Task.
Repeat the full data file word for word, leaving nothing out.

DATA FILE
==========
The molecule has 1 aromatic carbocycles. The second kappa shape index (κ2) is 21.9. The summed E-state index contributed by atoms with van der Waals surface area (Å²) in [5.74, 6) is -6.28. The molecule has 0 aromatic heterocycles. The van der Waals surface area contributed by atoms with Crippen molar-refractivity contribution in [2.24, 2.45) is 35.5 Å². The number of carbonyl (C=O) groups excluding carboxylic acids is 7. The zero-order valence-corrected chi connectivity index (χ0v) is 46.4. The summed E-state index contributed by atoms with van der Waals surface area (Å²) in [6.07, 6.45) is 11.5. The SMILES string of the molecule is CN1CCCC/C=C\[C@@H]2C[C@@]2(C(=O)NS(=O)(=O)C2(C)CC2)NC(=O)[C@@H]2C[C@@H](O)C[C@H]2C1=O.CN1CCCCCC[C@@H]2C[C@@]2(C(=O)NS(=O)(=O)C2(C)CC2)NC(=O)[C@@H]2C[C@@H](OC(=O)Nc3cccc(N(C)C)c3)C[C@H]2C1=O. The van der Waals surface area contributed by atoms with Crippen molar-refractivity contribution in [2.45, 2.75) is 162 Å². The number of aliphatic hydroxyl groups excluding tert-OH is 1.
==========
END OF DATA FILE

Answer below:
The molecule has 1 aromatic carbocycles. The second kappa shape index (κ2) is 21.9. The summed E-state index contributed by atoms with van der Waals surface area (Å²) in [5.74, 6) is -6.28. The molecule has 0 aromatic heterocycles. The van der Waals surface area contributed by atoms with Crippen molar-refractivity contribution in [2.24, 2.45) is 35.5 Å². The number of carbonyl (C=O) groups excluding carboxylic acids is 7. The zero-order valence-corrected chi connectivity index (χ0v) is 46.4. The summed E-state index contributed by atoms with van der Waals surface area (Å²) in [6.07, 6.45) is 11.5. The SMILES string of the molecule is CN1CCCC/C=C\[C@@H]2C[C@@]2(C(=O)NS(=O)(=O)C2(C)CC2)NC(=O)[C@@H]2C[C@@H](O)C[C@H]2C1=O.CN1CCCCCC[C@@H]2C[C@@]2(C(=O)NS(=O)(=O)C2(C)CC2)NC(=O)[C@@H]2C[C@@H](OC(=O)Nc3cccc(N(C)C)c3)C[C@H]2C1=O. The van der Waals surface area contributed by atoms with Crippen molar-refractivity contribution in [2.45, 2.75) is 162 Å². The number of aliphatic hydroxyl groups excluding tert-OH is 1.